Senate bill aims to end ELDT requirements for smaller fleets

Senate Republicans on Thursday introduced a bill that would allow small fleets of nine CDL holders or fewer to skip the entry-level driver training requirement by allowing states to issue a new “CDL restricted to small enterprises “.

Sen. Kevin Cramer (R-ND), a member of the Transportation and Infrastructure Subcommittee, introduced the bill with Sen. Mike Rounds (R-SD) in hopes of “removing burdensome government regulations, which impact the agriculture industry, school districts, and trucking businesses.”

The ELDT regulations, introduced in 2012 by the administration of then-President Barack Obama, added courses and the use of a trainer on a registry of training providers, maintained by the FMCSA, to the steps necessary to for a driver to obtain a commercial learner’s permit. The regulations finally came into full effect on February 7 this year, meaning any drivers still seeking CLP at that time would have to take the additional course and find a registered trainer in some sort of upheaval for the industry that had already established training protocols.

Although some small fleets certified to provide pre-CDL training continue to follow protocols to pay operators who do this work in the field, Cramer argued that training courses can cost between $450 and $8,500 and that they can take anywhere from three to 20 days to complete. The senator tackled the “heavy duty requirement” in light of oft-repeated estimates by the American Trucking Associations of a nationwide trucking shortage of 80,000 drivers.

[Related: House of Reps hears blunt assessment of ‘driver shortage’]

Cramer’s bill, backed by Rounds and Senators John Hoeven (R-ND) and Roger Marshall (R-KS), is called the Trucking Regulatory Known Service Providers (TRUCKS) Act, which, according to them, “would ensure that any driver obtaining a CDL without completing the ELDT process could not move to a larger company and bring a ‘Small Business Restricted CDL’ with them.”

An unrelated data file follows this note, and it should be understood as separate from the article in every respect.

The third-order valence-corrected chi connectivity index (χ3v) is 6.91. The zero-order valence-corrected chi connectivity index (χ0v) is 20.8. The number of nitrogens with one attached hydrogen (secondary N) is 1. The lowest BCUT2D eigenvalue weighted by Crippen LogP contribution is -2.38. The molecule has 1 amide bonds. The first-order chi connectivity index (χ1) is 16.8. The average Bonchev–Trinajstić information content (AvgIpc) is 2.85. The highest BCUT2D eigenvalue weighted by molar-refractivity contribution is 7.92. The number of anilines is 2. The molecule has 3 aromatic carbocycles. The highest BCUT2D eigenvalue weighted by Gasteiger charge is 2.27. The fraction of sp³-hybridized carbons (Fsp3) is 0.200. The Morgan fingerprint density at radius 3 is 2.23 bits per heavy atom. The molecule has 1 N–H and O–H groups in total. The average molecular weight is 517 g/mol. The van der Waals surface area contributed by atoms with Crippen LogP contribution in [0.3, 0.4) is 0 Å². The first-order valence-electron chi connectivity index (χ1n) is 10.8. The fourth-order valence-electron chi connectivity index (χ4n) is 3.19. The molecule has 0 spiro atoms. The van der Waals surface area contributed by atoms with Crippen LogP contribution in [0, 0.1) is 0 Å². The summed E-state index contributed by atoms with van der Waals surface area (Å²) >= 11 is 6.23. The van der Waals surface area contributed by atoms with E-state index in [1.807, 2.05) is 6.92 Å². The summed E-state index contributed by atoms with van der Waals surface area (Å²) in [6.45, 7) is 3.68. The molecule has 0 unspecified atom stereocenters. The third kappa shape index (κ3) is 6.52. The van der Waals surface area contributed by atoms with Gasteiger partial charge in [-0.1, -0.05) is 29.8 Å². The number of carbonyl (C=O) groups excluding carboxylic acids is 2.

“Furthermore, it would protect small businesses from these restrictive regulations so they can fill their positions in a timely manner and remain competitive in the industry,” according to a statement from Cramer’s website. “Additionally, the TRUCKS Act would allow states to exempt employees of agriculture-related industries, school districts, and local government units (including counties, municipalities, and tribes) from ELDT requirements to obtain their CDL.”

Cramer went on to highlight supply chain issues “in a time of enormous demand,” saying “the last thing the transportation industry needs is more authoritarian bureaucracy imposed by the Biden administration. The TRUCKS Act allows states to exempt certain drivers from new ELDT requirements and provide regulatory relief to small trucking companies by ensuring we have drivers on the road to keep interstate commerce moving.

The other co-sponsoring senators took aim at the impact of ELDT regulations on farmers and small businesses, with Marshall saying “Kansas’ custom harvesters are being over-regulated by federal policymakers who have never worked on a harvesting crew”, and that the TRUCKS Act represented “common sense reform to remove barriers for small businesses, farmers and contract harvesting teams who are already struggling to find sufficient numbers of drivers”.

[Related: ‘Entry Level’ truck driver training: How old-school training ways are surviving]

Wabash’s new Acutherm trailer sub-brand

Wabash introduced a new portfolio of Wabash Acutherm solutions designed for intelligent thermal management. The new Acutherm sub-brand for the trailer manufacturer aims to improve thermal efficiency and management for hot and cold applications. With superior heat capacity and structural integrity, temperature states can be maintained regardless of application or environmental conditions.

The product line currently consists of Wabash Acutherm refrigerated box trailers with EcoNex technology, Acutherm refrigerated delivery boxes, Acutherm refrigerated delivery boxes with EcoNex technology, Acutherm sanitary tank trailers and Acutherm refrigerated box inserts. The company plans to add more thermal solutions under the Acutherm sub-brand in the future.

The company’s EcoNex technology takes temperature maintenance performance to the next level, the company said, delivering superior durability benefits for trailers and bodies equipped with it. They are lighter without sacrificing structural integrity, making ideal replacements for thermal products constructed with traditional materials such as steel, aluminum and wood, the company added.

Wabash Acutherm debut follows company debut expansion of EcoNex Technology production at its Little Falls, Minnesota plant earlier this month, which includes a $20 million investment and more than 200 new jobs by the end of 2023.

Norman D. Briggs